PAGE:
You can't make a silk purse out of a sow's ear. You can't make chicken salad out of chicken—shall we agree we know what word goes at the end of that saying? It's also been thought impossible to, as the Yiddish expression has it, makhn gold fun drek: make gold from—sure enough, it's that same word again.
It remains true that you can't make gold from feces. But it turns out you can extract enough gold from solid waste to possibly make the effort pay. This excremental explication was performed by one Kathleen Smith, a researcher with the U.S. Geological Survey, at an American Chemical Society meeting held in late March in Denver. The meeting was billed as “Chemistry of Natural Resources,” which includes the stuff produced when nature calls.
Smith has had what appears to be, based on her authorship of nearly 100 scientific publications, a long and distinguished career. She has now discovered that papers with titles such as her “Trace-Metal Sources and Their Release from Mine Wastes: Examples from Humidity Cell Tests of Hard-Rock Mine Waste and from Warrior Basin Coal” garner far less media attention than do press releases headlined “Sewage—Yes, Poop—Could Be a Source of Valuable Metals and Critical Elements.” (Smith's conference presentation was called “Metal Occurrence in and Potential Recovery from Municipal Biosolids,” which we journalist types would probably have ignored, too, to be honest.)
Before we talk about getting the gold out, let's consider how it got in. Most of us are not dining on gold-leaf-covered ice cream, like the kind in the $1,000 sundaes at the New York City restaurant Serendipity 3 (the wealthy customer being the serene dip). Nor are most of us spending more than $400 on a pill filled with shards of gold leaf, the sole purpose of which is to eventually make one's bowel movement, no joke, glitter. A commenter to the online news article discussing this pill helpfully wrote, “You don't need to pay that much. My kid has glittery poos every time he does arts and crafts … just eat regular glitter, it works just fine.”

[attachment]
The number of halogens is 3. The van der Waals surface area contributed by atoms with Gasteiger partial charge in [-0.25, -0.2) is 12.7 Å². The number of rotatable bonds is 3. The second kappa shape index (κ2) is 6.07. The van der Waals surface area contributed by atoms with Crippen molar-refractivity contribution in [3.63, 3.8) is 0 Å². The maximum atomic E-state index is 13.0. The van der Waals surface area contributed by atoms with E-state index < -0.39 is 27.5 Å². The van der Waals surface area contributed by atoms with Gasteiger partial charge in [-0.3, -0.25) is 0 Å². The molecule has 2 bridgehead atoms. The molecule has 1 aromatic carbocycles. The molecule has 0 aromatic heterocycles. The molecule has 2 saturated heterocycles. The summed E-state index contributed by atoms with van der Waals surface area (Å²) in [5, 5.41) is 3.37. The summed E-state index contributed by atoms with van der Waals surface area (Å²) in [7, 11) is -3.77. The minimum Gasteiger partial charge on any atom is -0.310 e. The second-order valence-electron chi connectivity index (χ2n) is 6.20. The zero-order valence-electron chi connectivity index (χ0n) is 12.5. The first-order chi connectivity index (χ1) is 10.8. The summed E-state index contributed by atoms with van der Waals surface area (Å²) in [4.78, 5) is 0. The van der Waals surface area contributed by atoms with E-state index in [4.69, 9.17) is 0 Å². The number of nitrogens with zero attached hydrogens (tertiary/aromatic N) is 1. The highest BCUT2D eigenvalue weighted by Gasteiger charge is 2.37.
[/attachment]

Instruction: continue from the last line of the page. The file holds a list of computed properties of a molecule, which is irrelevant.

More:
Geophagy—snacking on small amounts of dirt—is a common practice in some regions. But a 2014 paper in the journal BMC Pregnancy and Childbirth did not find any gold in soil preferred by pregnant women in Tanzania, where eating earth is believed to alleviate morning sickness—even though the study was done in a gold-mining community. (The samples sadly did contain mercury and other toxic metals used in gold mining.) And whereas a dental patient's gold filling may on occasion pop out of a molar and wind up circling the former chewer's drain, that scenario is rarer than hen's teeth.
Seems that the gold winds up in the solid waste well after said waste is originally produced. “There are metals everywhere,” Smith explains in the aforementioned press release, “in your hair care products, detergents, even nanoparticles that are put in socks to prevent bad odors.” When you wash your clothes or yourself, incredibly tiny amounts of these metals, including precious or useful ones such as gold, palladium, vanadium, platinum and silver, get sent to the sewer. And the processing procedures at treatment plants, designed to recover usable water, meld metal with manure—about seven million tons annually.
With that much material, even minimal ingredients can add up to a small fortune. A 2015 study in the journal Environmental Science & Technology estimated that a community of a million people could make a pile of sludge every year with an extracted mineral value of $13 million. When Smith and her colleagues examined treated solid waste, they found gold “at the level of a minimal mineral deposit.” Which means that soon it just may be worth trying to separate the wheat from the chaff. Although anything that started as actual wheat will in this analogy become chaff. Eh, it'll all pan out in the end.